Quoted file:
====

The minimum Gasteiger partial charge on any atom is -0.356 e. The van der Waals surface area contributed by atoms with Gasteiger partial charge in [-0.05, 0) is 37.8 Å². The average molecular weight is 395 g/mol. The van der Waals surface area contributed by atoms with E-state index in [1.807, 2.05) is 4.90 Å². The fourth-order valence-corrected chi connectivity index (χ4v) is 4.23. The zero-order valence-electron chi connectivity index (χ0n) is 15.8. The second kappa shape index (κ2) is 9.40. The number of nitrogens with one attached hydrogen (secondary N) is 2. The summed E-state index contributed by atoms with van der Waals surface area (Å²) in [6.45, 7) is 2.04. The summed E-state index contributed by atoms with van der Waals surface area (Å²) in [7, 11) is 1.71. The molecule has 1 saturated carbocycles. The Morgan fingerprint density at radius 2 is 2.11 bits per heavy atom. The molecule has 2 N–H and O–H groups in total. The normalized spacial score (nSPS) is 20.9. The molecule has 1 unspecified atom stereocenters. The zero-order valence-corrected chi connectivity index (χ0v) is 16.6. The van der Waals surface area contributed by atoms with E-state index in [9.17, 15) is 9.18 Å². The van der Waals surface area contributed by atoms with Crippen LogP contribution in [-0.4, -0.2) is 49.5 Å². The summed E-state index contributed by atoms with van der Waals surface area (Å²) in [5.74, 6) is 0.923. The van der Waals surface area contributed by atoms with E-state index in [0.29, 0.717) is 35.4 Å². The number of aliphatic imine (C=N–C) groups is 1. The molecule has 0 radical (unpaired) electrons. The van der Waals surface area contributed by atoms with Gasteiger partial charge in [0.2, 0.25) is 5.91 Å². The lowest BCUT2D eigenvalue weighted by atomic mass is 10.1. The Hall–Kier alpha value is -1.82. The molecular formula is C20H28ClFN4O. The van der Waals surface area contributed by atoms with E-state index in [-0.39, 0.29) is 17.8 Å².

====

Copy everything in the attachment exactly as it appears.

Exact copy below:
The minimum Gasteiger partial charge on any atom is -0.356 e. The van der Waals surface area contributed by atoms with Gasteiger partial charge in [-0.05, 0) is 37.8 Å². The average molecular weight is 395 g/mol. The van der Waals surface area contributed by atoms with E-state index in [1.807, 2.05) is 4.90 Å². The fourth-order valence-corrected chi connectivity index (χ4v) is 4.23. The zero-order valence-electron chi connectivity index (χ0n) is 15.8. The second kappa shape index (κ2) is 9.40. The number of nitrogens with one attached hydrogen (secondary N) is 2. The summed E-state index contributed by atoms with van der Waals surface area (Å²) in [6.45, 7) is 2.04. The summed E-state index contributed by atoms with van der Waals surface area (Å²) in [7, 11) is 1.71. The molecule has 1 saturated carbocycles. The Morgan fingerprint density at radius 2 is 2.11 bits per heavy atom. The molecule has 2 N–H and O–H groups in total. The normalized spacial score (nSPS) is 20.9. The molecule has 1 unspecified atom stereocenters. The zero-order valence-corrected chi connectivity index (χ0v) is 16.6. The van der Waals surface area contributed by atoms with E-state index in [9.17, 15) is 9.18 Å². The van der Waals surface area contributed by atoms with Crippen LogP contribution in [-0.4, -0.2) is 49.5 Å². The summed E-state index contributed by atoms with van der Waals surface area (Å²) in [5.74, 6) is 0.923. The van der Waals surface area contributed by atoms with E-state index in [0.29, 0.717) is 35.4 Å². The number of aliphatic imine (C=N–C) groups is 1. The molecule has 0 radical (unpaired) electrons. The van der Waals surface area contributed by atoms with Gasteiger partial charge in [0.2, 0.25) is 5.91 Å². The lowest BCUT2D eigenvalue weighted by atomic mass is 10.1. The Hall–Kier alpha value is -1.82. The molecular formula is C20H28ClFN4O. The van der Waals surface area contributed by atoms with E-state index in [-0.39, 0.29) is 17.8 Å².